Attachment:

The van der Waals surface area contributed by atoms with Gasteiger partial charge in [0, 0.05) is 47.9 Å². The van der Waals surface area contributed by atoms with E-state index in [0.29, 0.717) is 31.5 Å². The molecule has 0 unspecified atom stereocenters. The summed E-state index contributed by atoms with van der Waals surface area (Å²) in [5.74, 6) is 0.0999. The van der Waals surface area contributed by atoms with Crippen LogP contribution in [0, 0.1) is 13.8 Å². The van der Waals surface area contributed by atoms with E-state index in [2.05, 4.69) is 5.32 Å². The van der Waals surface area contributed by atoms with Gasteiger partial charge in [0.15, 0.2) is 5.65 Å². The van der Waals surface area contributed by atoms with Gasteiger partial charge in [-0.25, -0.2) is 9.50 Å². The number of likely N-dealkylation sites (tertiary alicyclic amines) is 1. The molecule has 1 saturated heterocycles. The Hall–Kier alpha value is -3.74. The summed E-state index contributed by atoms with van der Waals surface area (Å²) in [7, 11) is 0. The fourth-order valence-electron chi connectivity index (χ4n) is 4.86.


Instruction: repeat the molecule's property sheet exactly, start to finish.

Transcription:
The van der Waals surface area contributed by atoms with Gasteiger partial charge in [0, 0.05) is 47.9 Å². The van der Waals surface area contributed by atoms with E-state index in [0.29, 0.717) is 31.5 Å². The molecule has 0 unspecified atom stereocenters. The summed E-state index contributed by atoms with van der Waals surface area (Å²) in [5.74, 6) is 0.0999. The van der Waals surface area contributed by atoms with Crippen LogP contribution in [0, 0.1) is 13.8 Å². The van der Waals surface area contributed by atoms with E-state index in [2.05, 4.69) is 5.32 Å². The van der Waals surface area contributed by atoms with Gasteiger partial charge in [0.15, 0.2) is 5.65 Å². The van der Waals surface area contributed by atoms with Gasteiger partial charge in [-0.25, -0.2) is 9.50 Å². The number of likely N-dealkylation sites (tertiary alicyclic amines) is 1. The molecule has 1 saturated heterocycles. The Hall–Kier alpha value is -3.74. The summed E-state index contributed by atoms with van der Waals surface area (Å²) in [7, 11) is 0. The fourth-order valence-electron chi connectivity index (χ4n) is 4.86.